We can often be at our creative best for finding reasons to postpone beginning a project. Recently, I wrote about procrastination and delay. However, I do not feel this issue falls into those categories. Some of you might disagree. Maybe my perspective is a matter of semantics or, dare I say, bimbo logic. Regardless, the point is about the difficulty to just begin. What do we do when there is no concrete starting point, no obvious first step, no perfect word, when our head suddenly feels like an empty vessel?
The key is to take what is unstructured and generate something of substance. Put some paint on a canvas, write down words, start sorting those papers. Suddenly we will have something concrete. We will have that beginning be it, good, bad or ugly. Then we can move forward.
There are 2 morals to this:
One: Always begin without the perfect beginning. If we just begin, things more often than not, morph into something just right.
Two: If there’s a bad beginning, we need to invoke the wisest of old words, “So what?”
Comments are welcomed.
Rumor has it (as do psychologists) that there is an upside even with downsides running amuck. This sorry saga began December 4, 2018 when my Outlook email crashed and burned. The upside of that was everything else on my computer remained in tip top working order. The first downside of the crash was losing folders that contained information integral to a couple of courses I teach. The upside was we had backed up the email account as well as my contacts before the crash. The downside was I would not be able to upload the backed up material until I got a new Outlook program. (Hopefully)
It’s important to mention I have a vision impairment and use a screen reader. There are specific key strokes which are used to navigate. The tech guy installed a temporary email application until I would be getting a new upgraded system. While grateful for the temp email, the downsides were becoming a big pile-on. This application required a different set of key strokes than what I was used to. Additionally, I was unable to do more than write an email and do a basic reply. The screen reader for this email was intolerably verbose and spewed a lot of useless information.
Another important component is that our government has an assistive devices program through which I get my computers. Until this year the paperwork for the government would be completed, the computer would be ordered and it would arrive within a couple of weeks. With it came a trainer for 20 hours of lessons. Those lessons are invaluable for learning the changes that come with upgrades. Okay. Here’s what happened.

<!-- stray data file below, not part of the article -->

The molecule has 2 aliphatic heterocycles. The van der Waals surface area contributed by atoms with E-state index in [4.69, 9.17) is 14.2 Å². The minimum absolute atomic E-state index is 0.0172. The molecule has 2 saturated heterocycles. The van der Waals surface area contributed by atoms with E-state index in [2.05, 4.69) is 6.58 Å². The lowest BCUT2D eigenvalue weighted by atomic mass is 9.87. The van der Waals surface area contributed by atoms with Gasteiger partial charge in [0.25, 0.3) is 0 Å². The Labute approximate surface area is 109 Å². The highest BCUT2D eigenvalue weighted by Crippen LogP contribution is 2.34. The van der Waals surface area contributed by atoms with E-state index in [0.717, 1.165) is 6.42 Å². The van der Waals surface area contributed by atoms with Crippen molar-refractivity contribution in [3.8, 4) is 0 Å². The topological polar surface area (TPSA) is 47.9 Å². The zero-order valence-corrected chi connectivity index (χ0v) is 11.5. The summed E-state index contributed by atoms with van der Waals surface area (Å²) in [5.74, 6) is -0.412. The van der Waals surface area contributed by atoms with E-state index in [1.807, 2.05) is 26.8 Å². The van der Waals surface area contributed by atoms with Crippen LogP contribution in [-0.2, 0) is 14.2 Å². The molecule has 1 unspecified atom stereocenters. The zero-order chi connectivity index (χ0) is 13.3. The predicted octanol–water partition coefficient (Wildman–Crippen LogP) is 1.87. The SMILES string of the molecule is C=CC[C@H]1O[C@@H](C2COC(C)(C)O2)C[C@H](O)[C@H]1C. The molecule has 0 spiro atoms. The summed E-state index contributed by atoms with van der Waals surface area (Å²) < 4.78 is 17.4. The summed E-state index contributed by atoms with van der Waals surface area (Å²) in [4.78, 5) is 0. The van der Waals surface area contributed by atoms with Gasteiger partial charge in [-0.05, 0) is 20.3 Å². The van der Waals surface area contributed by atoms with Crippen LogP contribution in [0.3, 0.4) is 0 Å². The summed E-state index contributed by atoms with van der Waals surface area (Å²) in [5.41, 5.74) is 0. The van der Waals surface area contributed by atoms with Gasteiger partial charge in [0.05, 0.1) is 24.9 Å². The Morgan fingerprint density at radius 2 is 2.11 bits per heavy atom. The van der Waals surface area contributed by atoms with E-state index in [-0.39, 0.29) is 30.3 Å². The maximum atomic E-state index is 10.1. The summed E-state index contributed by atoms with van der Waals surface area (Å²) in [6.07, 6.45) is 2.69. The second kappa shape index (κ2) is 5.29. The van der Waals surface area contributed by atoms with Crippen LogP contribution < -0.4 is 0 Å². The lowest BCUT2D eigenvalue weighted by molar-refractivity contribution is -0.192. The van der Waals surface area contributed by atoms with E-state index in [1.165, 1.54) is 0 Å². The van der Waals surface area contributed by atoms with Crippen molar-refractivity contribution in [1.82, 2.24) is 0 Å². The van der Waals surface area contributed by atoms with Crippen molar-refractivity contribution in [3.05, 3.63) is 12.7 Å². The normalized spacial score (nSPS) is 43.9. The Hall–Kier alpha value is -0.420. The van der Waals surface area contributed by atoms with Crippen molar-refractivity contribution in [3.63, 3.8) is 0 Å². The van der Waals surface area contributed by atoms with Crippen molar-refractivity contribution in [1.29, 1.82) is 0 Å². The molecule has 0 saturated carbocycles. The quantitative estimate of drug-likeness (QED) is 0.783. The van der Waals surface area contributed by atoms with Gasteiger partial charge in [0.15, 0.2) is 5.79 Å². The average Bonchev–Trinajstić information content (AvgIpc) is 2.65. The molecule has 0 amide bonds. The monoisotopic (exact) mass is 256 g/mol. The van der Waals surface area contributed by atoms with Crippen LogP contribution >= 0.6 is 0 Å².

On January 8, 2019 the paperwork was completed and the order put in for Office 2019. Because everything in life changes, there was no getting the new computer in a couple of weeks. We had to wait until the government got around to signing off on the order. The downsides were proliferating almost uncontrollably.
After 5, I repeat, 5 months of frustration, after having to reschedule a couple of courses I teach because of the limitations of the temporary email, the new computer finally arrived. It wasn’t until the following week that the trainer came and set everything up. As he was setting up, we discovered I received Office 2016. What the heck happened to Office 2019. The sales person I’d been dealing with was out of the office until the following week. We decided to go ahead and install what was here. Due to some glitches with the transfer of information from the old computer to the new one, he was here for 6 grueling, agonizing hours. Still, the transfer was incomplete. He would not be returning for a full week while I was left to try to figure a whole lot of stuff out for myself. Downside number 367.
There were so many changes to the upgrade, it felt like this was a job for a cryptology maven. As I tried to figure some things out for myself, and still not having access to needed info from the old computer, I was teetering on the edge of a major melt down.
The thing is that I was prepared for a big learning curve, but this felt like the uber of all learning curves. Change can sure be challenging, can’t it? I’m still hanging on to the belief that the end result, whenever that is, will have been worth it. Just to be sure, I will check with a Magic 8 Ball.
Comments are welcomed.